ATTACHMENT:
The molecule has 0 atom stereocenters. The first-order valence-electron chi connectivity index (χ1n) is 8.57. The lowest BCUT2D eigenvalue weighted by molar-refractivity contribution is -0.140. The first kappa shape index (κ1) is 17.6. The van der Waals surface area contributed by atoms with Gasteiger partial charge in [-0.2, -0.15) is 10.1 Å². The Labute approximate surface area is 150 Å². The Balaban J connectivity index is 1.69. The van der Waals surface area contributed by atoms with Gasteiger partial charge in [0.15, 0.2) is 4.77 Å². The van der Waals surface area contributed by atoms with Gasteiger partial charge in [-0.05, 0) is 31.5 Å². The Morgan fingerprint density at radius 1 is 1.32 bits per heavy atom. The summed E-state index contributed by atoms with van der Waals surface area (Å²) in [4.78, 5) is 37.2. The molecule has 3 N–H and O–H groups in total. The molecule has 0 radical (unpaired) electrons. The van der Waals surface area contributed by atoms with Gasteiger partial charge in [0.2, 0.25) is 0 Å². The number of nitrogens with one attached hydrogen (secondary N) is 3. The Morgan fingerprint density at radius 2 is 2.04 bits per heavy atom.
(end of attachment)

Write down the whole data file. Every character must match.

The molecule has 0 atom stereocenters. The first-order valence-electron chi connectivity index (χ1n) is 8.57. The lowest BCUT2D eigenvalue weighted by molar-refractivity contribution is -0.140. The first kappa shape index (κ1) is 17.6. The van der Waals surface area contributed by atoms with Gasteiger partial charge in [-0.2, -0.15) is 10.1 Å². The Labute approximate surface area is 150 Å². The Balaban J connectivity index is 1.69. The van der Waals surface area contributed by atoms with Gasteiger partial charge in [0.15, 0.2) is 4.77 Å². The van der Waals surface area contributed by atoms with Gasteiger partial charge in [-0.05, 0) is 31.5 Å². The Morgan fingerprint density at radius 1 is 1.32 bits per heavy atom. The summed E-state index contributed by atoms with van der Waals surface area (Å²) in [4.78, 5) is 37.2. The molecule has 3 N–H and O–H groups in total. The molecule has 0 radical (unpaired) electrons. The van der Waals surface area contributed by atoms with Gasteiger partial charge in [0.2, 0.25) is 0 Å². The number of nitrogens with one attached hydrogen (secondary N) is 3. The Morgan fingerprint density at radius 2 is 2.04 bits per heavy atom.